Help! Where is my Client Access Point?

So you are building a Scale Out File Server (SoFS).  You are all happy because you read one of my articles (or POSSIBLY someone else’s… but really, why would you hurt me like that?) and you know you are good to go.  You have your cluster, you have your drives, and you have created your SoFS role.  Now all that’s left to do is to add a file share to the role.

2015-04-13_15-26-35

Huh?  What did you do wrong?

Relax… you didn’t do anything wrong.  When you create the SoFS role in Failover Cluster Manager, it will take some time to propagate the namespace throughout Active Directory.  How long? UCA.  However depending on how large your network topology is, it can take a little time.  Just go for lunch, a smoke, maybe get out and stretch your legs, go for a jog… when you come back you should be ready to go!

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Another tough exam…

As a subject matter expert (SME) on virtualization, I was neither excited nor intimidated when Microsoft announced their new exam, 74-409: Server Virtualization with Windows Server Hyper-V and System Center.  Unlike many previous exams I did not rush out to be the first to take it, nor was I going to wait forever.  I actually thought about sitting the exam in Japan in December, but since I had trouble registering there and then got busy, I simply decided to use my visit to Canada to schedule the exam.

This is not the first exam that I have gone into without so much as a glance at the Overview or the Skills Measured section of the exam page on the Internet.  I did not do any preparation whatsoever for the exam… as you may know I have spent much of the last five years living and breathing virtualization.  This attitude very nearly came back to bite me in the exam room at the Learning Academy in Hamilton, Ontario Wednesday morning.

Having taught every Microsoft server virtualization course ever produced (and having written or tech-reviewed many of them) I should have known better.  Virtualization is more than installing Hyper-V.  it’s more than just System Center Virtual Machine Manager (VMM) and Operations Manager (OpsMgr).  It is the entire Private Cloud strategy… and if you plan to sit this exam you had better have more than a passing understanding of System Center Service Manager (ServMgr), Data Protection Manager (DPM), and Orchestrator.  Oh, and your knowledge should extend beyond more than one simple Hyper-V host.

I have long professed to my students that while DPM is Microsoft’s disaster recovery solution, when it comes down to it just make sure that your backup solution does everything that they need, and make sure to test it.  While I stand behind that statement for production environments, it does not hold water when it comes to Microsoft certification exams.  When two of the first few questions were on DPM I did a little silent gulp to myself… maybe I should have prepared a little better for this.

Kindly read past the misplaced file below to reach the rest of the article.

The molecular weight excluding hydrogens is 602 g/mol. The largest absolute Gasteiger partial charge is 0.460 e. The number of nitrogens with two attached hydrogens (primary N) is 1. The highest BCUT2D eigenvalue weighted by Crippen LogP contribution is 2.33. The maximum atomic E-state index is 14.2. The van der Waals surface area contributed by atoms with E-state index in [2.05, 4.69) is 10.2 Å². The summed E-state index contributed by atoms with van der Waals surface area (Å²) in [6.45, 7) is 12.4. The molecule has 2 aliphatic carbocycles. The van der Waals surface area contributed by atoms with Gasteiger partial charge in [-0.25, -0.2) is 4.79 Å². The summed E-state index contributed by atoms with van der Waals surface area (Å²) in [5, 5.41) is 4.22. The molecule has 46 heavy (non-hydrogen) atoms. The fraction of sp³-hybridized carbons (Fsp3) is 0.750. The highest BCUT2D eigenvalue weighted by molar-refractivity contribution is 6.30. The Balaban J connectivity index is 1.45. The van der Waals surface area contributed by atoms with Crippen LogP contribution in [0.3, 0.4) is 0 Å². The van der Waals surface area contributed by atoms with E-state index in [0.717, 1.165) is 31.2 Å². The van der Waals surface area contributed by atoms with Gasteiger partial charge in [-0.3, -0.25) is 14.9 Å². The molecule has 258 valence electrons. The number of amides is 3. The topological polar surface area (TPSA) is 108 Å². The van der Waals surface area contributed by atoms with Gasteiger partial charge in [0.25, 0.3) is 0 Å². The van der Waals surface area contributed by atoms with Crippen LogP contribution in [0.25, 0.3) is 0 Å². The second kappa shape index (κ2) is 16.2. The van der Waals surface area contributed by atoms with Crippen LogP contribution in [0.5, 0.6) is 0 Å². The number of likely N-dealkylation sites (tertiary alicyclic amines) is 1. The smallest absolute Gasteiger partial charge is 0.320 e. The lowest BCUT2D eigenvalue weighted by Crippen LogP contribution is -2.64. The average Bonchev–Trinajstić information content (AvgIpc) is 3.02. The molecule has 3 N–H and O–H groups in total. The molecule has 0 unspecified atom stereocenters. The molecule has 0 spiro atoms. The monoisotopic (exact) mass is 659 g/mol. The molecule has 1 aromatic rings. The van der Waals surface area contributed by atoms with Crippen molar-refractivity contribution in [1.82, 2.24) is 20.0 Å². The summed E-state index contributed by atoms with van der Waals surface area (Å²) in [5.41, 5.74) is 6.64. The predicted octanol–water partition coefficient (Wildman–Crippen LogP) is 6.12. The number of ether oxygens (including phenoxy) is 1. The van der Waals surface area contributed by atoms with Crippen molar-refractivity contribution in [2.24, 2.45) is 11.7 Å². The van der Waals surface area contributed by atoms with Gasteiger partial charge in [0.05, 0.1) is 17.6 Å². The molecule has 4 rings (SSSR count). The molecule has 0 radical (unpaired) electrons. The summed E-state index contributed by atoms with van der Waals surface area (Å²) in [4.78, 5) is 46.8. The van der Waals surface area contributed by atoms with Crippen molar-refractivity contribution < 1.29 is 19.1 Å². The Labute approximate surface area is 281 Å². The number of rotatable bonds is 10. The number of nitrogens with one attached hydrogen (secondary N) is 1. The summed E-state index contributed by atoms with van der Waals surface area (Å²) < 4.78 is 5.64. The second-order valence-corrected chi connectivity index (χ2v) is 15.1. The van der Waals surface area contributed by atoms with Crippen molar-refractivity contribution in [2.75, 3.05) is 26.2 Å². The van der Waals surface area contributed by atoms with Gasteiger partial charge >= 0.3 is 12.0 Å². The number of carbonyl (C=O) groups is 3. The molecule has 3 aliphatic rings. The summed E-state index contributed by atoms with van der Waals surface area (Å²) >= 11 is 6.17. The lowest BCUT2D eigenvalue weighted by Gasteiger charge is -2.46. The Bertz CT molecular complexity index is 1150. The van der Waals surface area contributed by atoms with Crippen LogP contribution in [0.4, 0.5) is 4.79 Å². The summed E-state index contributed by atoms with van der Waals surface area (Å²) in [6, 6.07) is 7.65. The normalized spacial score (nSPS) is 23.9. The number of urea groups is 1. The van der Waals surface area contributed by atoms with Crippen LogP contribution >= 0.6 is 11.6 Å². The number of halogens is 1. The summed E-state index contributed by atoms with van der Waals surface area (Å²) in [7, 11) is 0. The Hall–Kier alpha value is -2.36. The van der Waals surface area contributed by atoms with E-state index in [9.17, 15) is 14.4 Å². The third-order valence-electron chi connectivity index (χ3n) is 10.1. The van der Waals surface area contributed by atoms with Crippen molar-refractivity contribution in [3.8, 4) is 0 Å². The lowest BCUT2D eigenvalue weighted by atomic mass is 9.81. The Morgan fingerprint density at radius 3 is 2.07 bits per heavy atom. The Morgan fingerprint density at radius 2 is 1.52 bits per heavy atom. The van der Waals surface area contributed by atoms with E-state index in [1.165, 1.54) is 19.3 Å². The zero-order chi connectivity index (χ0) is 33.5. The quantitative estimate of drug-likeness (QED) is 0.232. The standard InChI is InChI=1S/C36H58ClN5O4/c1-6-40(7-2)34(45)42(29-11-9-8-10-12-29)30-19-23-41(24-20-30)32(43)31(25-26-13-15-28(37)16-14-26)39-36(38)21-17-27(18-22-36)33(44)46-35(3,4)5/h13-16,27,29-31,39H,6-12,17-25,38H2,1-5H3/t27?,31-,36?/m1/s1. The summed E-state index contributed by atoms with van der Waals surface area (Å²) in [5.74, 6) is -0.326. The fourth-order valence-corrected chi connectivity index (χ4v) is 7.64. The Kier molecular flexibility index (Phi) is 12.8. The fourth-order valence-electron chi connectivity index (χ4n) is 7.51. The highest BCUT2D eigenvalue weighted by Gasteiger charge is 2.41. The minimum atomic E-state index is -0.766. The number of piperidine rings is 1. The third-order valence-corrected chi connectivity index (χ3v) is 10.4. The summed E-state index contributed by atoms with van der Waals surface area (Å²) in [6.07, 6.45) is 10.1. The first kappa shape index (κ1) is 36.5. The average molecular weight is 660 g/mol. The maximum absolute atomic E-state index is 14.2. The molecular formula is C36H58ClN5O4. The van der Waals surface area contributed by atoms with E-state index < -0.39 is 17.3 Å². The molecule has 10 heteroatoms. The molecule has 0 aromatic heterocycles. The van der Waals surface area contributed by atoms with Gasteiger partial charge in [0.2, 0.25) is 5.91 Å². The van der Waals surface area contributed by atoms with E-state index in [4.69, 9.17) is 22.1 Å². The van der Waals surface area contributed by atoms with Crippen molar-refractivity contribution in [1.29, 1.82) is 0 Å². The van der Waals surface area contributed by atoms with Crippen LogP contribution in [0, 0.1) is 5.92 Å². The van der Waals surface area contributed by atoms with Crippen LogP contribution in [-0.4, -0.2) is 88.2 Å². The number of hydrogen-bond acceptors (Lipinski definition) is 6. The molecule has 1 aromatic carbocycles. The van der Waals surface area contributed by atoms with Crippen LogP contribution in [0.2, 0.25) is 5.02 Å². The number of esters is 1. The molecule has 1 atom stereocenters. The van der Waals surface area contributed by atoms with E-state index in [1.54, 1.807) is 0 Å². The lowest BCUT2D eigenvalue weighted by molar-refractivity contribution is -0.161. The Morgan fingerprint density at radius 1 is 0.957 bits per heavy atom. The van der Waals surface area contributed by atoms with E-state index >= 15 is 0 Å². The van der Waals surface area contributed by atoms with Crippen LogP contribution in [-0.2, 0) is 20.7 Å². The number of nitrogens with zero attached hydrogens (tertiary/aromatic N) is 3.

I do not use Service Manager… It’s not that I wouldn’t – I have a lot of good things to say about it.  Heck, I even installed it as recent as yesterday – but I have not used it beyond a passing glance.  The same used to be true of System Center Orchestrator, but over the last year that has changed a lot… I have integrated it into my courseware, and I have spent some time learning it and using it in production environments for repetitive tasks.  While I am certainly not an expert in it, I am at least more than just familiar with it.  That familiarity may have helped me on one exam question.  Had I taken the time to review the exam page on the Microsoft Learning Experience website I would have known that the word Orchestrator does not appear anywhere on the page.

Here’s the problem with Microsoft exams… especially the newer ones that do not simply cover a product, but an entire solution across multiple suites.  Very few of us will use and know every aspect covered on the exam.  That is why I have always professed that no matter how familiar you may be with the primary technology covered, you should always review the exam page and fill in your knowledge gaps with the proper studying.  You should even spend a few hours reviewing the material that you are pretty sure you do know.  As I told my teenaged son when discussing his exams, rarely will you have easy exams… if you feel it was easy it just means you were sufficiently prepared.  Five questions into today’s exam I regretted my blasé attitude towards it – I may be a virtualization expert, but I was not adequately prepared.

As I went through the exam I started to get into a groove… while there are some aspects of Hyper-V that I have not implemented, those are few and far between.  the questions about VHDX files, Failover Clustering, Shared VHDX, Generation 2 VMs, and so many more came around and seemed almost too easy, but like I told my son it just means I am familiar with the material.  There were one or two questions which I considered to be very poorly worded, but I reread the questions and the answers and gave my best answer based on my understanding of them.

I have often described the time between pressing ‘End Exam’ and the appearance of the Results screen to be an extended period of excruciating forced lessons in patience.  That was not the case today – I was surprised that the screen came up pretty quickly.  While I certainly did not ace the exam, I did pass, and not with the bare minimum score.   It was certainly a phew moment for a guy who considers himself pretty smart in virtualization.